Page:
Careful who you choose to listen to, it could cost you Thousands of $’s in lost opportunity !
Capital Growth up 6.6%
Contrary to media reports misrepresenting factual evidence there are many locations across Australia still experiencing capital growth
It is a fact that house prices continue to grow in major cities and the latest data (dated 31 March 2016) from CoreLogic suggests house prices generally have risen in the past 12 months in Melbourne (up 10.7%), Sydney (up 7.5%), Adelaide (up 3.3%), Hobart (up 4.0%), Brisbane (up 4.9%) and Canberra (up 1.7%).
The generalised average situation across the eight capital cities is an annual rise of 6.6%.
Media has seen the figures differently. One News Corp headline claims that “property price growth has ground to a halt”. The Australian says house price growth is “the slowest in three years”.
Journalists arrive at these conclusions by generalising about “Australian property prices” and by focusing on short time frames. Monthly changes in price indexes are always erratic and ultimately meaningless – but journalists place great emphasis on them because it makes it easy to create negatively sensational headlines.
But the CoreLogic data is still largely positive, even when examined over shorter time frames.
In the March Quarter there were rises in the house price indexes for Sydney (up 2.3%), Melbourne (2.5%), Adelaide (up 2.2%), Darwin (up 3.6%), Canberra (1.7%) and, leading the nation, Hobart (up 6.5% in three months). Brisbane is unchanged and Perth (down 1.0%) is the only city in the negative.
So what do the figures really tell us, in terms of meaningful, realistic trends? Industry assessment includes the following:-
- The rate price growth in Sydney continues to slow down, not surprisingly as it is abundantly clear that Sydney’s boom is well and truly past its peak.
- Melbourne leads capital city Australia on price growth, but its rate of price growth has probably peaked and will show lower rates of growth in the near future.
- Moderate growth is happening in some of the smaller capital cities, notably Hobart, Brisbane, Adelaide and Hobart. The Tasmanian capital appears to be gathering speed, rising off a low base as its economy recovers.
- Perth and Darwin, no longer boosted by a resources boom, continue to have struggling markets, although the rate of price decline is quite small.
I continue to ask “Why so much negativity in the media?”
If you tell a lie often enough it begins to sound like the truth … expertise advise “Ignore the press”. If you are serious rather look towards factual evidence and you will soon work out that there are opportunities abound to continue to grow and secure some wealth through astute property investment !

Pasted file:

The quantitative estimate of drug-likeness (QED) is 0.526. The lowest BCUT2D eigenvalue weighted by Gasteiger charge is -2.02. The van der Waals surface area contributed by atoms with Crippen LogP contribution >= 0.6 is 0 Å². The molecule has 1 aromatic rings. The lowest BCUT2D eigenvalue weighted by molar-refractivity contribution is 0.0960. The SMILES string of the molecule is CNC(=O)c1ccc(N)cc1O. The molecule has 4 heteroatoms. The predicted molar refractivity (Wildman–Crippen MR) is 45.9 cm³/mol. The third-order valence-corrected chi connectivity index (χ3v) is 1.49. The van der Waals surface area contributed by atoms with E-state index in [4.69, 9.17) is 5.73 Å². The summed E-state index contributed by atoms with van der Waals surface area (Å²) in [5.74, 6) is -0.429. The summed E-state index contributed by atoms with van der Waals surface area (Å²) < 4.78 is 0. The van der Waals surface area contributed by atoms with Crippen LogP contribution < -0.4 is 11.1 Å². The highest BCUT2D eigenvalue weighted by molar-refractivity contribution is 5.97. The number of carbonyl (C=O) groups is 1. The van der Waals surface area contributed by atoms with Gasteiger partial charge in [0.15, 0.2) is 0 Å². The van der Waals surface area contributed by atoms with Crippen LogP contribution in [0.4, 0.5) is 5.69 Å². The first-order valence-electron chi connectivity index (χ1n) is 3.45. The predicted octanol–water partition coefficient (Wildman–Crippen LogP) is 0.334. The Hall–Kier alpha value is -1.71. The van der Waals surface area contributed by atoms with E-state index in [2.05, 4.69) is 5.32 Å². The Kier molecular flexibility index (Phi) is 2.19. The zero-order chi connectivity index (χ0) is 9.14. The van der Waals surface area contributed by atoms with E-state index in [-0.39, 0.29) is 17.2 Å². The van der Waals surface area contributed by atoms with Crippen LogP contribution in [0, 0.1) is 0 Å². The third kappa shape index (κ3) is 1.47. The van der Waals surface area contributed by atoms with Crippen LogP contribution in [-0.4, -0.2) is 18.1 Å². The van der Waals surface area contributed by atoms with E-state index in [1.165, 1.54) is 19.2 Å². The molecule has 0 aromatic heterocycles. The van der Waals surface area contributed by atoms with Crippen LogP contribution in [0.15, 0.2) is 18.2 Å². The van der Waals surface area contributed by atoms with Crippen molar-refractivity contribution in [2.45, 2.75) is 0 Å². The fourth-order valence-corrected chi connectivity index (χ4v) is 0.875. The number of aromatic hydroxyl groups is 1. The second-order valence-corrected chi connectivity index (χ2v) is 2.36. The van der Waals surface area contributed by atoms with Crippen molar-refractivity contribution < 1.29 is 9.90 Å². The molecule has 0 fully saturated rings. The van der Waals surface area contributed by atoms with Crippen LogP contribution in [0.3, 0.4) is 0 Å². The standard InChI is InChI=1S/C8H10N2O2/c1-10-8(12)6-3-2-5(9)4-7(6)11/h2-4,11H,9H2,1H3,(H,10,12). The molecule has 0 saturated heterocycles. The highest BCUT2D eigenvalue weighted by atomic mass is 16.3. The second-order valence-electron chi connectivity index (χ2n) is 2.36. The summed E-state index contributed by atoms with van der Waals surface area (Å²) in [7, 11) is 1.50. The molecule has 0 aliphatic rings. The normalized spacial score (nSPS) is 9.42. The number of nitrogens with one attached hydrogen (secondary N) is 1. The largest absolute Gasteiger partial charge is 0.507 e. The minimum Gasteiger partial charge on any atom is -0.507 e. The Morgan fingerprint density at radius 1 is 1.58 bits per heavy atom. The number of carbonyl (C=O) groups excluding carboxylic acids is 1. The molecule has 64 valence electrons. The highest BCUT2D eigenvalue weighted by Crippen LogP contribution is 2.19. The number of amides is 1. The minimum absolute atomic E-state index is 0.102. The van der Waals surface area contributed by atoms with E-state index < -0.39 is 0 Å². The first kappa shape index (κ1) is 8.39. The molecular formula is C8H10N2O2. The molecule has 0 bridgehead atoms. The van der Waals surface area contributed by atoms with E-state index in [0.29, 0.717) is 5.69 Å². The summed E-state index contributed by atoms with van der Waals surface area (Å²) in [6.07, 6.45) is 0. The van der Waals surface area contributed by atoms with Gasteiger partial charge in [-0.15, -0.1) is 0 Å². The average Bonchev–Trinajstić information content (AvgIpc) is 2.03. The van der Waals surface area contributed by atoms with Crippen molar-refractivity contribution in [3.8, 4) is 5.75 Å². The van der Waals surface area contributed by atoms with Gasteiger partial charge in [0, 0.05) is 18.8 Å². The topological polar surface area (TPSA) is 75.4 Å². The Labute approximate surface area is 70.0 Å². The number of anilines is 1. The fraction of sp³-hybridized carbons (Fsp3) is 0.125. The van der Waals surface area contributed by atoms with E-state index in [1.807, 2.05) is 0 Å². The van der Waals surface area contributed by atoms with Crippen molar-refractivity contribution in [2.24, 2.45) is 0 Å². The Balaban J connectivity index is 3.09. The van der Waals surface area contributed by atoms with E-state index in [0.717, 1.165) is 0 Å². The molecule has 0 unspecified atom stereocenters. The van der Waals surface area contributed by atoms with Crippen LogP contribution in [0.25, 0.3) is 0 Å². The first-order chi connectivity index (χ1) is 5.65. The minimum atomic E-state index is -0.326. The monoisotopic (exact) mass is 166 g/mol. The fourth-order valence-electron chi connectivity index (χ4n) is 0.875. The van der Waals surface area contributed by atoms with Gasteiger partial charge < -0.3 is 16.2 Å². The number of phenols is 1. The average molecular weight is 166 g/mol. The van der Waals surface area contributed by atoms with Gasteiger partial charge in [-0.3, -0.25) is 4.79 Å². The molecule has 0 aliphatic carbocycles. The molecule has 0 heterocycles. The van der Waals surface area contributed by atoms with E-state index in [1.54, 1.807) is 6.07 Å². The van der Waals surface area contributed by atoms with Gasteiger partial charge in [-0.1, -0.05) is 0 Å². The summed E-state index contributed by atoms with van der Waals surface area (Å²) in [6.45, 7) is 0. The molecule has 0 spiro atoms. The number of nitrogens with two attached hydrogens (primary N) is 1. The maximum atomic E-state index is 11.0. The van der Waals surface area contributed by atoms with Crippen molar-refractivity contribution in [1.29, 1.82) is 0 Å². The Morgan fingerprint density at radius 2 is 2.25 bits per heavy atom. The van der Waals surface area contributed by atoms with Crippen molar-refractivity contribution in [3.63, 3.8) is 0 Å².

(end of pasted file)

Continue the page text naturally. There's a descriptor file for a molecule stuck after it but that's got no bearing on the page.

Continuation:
Industry Reports continue to demonstrate continued capital growth, here is a latest headline from CommSec “Rumours of the death of the Australian housing market are widely exaggerated,” says Craig James, Chief Economist, CommSec. Capital city home prices soared by 10% with the latest rise of 1.6% in May 2016
Melbourne, Sydney, South East Queensland continue to demonstrate capital growth, low rental vacancies, strong rental yields with high demand.
Note : not all properties or locations are suitable for investment.
Housing Affordability reality
According to Terry Ryder : “Housing affordability is strong in most locations across Australia, but you wouldn’t know it from reading mainstream media coverage. Journalists love to declare The Great Australian Dream dead and it’s common to see articles claiming that young Australians are priced out of the market.
Yet the facts contradict these claims.
The latest Housing Affordability Index, published quarterly by the HIA, shows that the average situation nationally is the best it’s been in five years.
In some states, it’s the best affordability situation since 2003. Sydney is a tough market for new buyers to crack but there are 20 million Australians who don’t live in Sydney. This is reinforced by the actual buying behaviour of young adults – according to the quarterly NAB survey, a third of all sales of new homes are made to first-time buyers, while 27% of sales of existing homes are to first-timers.
According to research by finder.com.au, young buyers today have it easier than Baby Boomers buying in the late 1980s, because interest rates are so much lower and borrowing options more plentiful. In the late 1980s in NSW, mortgage payments took up 45% of average income, where today (despite higher prices) the average situation is 31% of income. “
The same goes for so called property bubbles, over supply and investors or the Chinese are to blame for property being too expensive
Need we go on? Or …